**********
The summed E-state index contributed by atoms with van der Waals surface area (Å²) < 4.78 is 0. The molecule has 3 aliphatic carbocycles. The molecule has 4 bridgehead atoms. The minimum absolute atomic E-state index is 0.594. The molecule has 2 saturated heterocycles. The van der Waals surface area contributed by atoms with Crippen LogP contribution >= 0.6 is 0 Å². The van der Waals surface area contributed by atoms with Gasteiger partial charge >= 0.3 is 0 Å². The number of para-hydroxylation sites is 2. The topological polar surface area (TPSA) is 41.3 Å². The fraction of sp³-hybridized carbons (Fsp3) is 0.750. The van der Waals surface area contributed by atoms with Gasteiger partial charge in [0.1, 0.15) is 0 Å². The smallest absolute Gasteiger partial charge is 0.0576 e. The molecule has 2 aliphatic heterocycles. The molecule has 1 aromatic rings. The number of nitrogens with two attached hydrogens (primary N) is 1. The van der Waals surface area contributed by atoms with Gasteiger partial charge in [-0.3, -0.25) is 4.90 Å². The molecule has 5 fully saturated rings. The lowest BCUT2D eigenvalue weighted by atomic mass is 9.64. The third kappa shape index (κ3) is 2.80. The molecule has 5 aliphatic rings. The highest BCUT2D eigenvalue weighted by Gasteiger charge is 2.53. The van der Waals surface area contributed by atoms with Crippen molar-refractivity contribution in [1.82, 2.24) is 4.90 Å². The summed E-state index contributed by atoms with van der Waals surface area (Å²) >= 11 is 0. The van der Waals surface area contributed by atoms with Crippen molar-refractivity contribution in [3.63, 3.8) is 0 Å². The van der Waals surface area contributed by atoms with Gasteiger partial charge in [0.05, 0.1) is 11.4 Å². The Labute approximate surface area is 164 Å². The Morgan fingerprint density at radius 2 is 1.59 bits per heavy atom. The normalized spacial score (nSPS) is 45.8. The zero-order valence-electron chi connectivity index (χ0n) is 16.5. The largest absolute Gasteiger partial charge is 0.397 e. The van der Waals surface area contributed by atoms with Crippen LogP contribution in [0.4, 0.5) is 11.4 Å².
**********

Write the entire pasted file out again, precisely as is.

The summed E-state index contributed by atoms with van der Waals surface area (Å²) < 4.78 is 0. The molecule has 3 aliphatic carbocycles. The molecule has 4 bridgehead atoms. The minimum absolute atomic E-state index is 0.594. The molecule has 2 saturated heterocycles. The van der Waals surface area contributed by atoms with Crippen LogP contribution >= 0.6 is 0 Å². The van der Waals surface area contributed by atoms with Gasteiger partial charge >= 0.3 is 0 Å². The number of para-hydroxylation sites is 2. The topological polar surface area (TPSA) is 41.3 Å². The fraction of sp³-hybridized carbons (Fsp3) is 0.750. The van der Waals surface area contributed by atoms with Gasteiger partial charge in [0.1, 0.15) is 0 Å². The smallest absolute Gasteiger partial charge is 0.0576 e. The molecule has 2 aliphatic heterocycles. The molecule has 1 aromatic rings. The number of nitrogens with two attached hydrogens (primary N) is 1. The van der Waals surface area contributed by atoms with Gasteiger partial charge in [-0.3, -0.25) is 4.90 Å². The molecule has 5 fully saturated rings. The lowest BCUT2D eigenvalue weighted by atomic mass is 9.64. The third kappa shape index (κ3) is 2.80. The molecule has 5 aliphatic rings. The highest BCUT2D eigenvalue weighted by Gasteiger charge is 2.53. The van der Waals surface area contributed by atoms with Crippen molar-refractivity contribution in [1.82, 2.24) is 4.90 Å². The summed E-state index contributed by atoms with van der Waals surface area (Å²) >= 11 is 0. The van der Waals surface area contributed by atoms with Crippen molar-refractivity contribution in [3.63, 3.8) is 0 Å². The van der Waals surface area contributed by atoms with Gasteiger partial charge in [0.05, 0.1) is 11.4 Å². The Labute approximate surface area is 164 Å². The Morgan fingerprint density at radius 2 is 1.59 bits per heavy atom. The normalized spacial score (nSPS) is 45.8. The zero-order valence-electron chi connectivity index (χ0n) is 16.5. The largest absolute Gasteiger partial charge is 0.397 e. The van der Waals surface area contributed by atoms with Crippen LogP contribution in [0.4, 0.5) is 11.4 Å².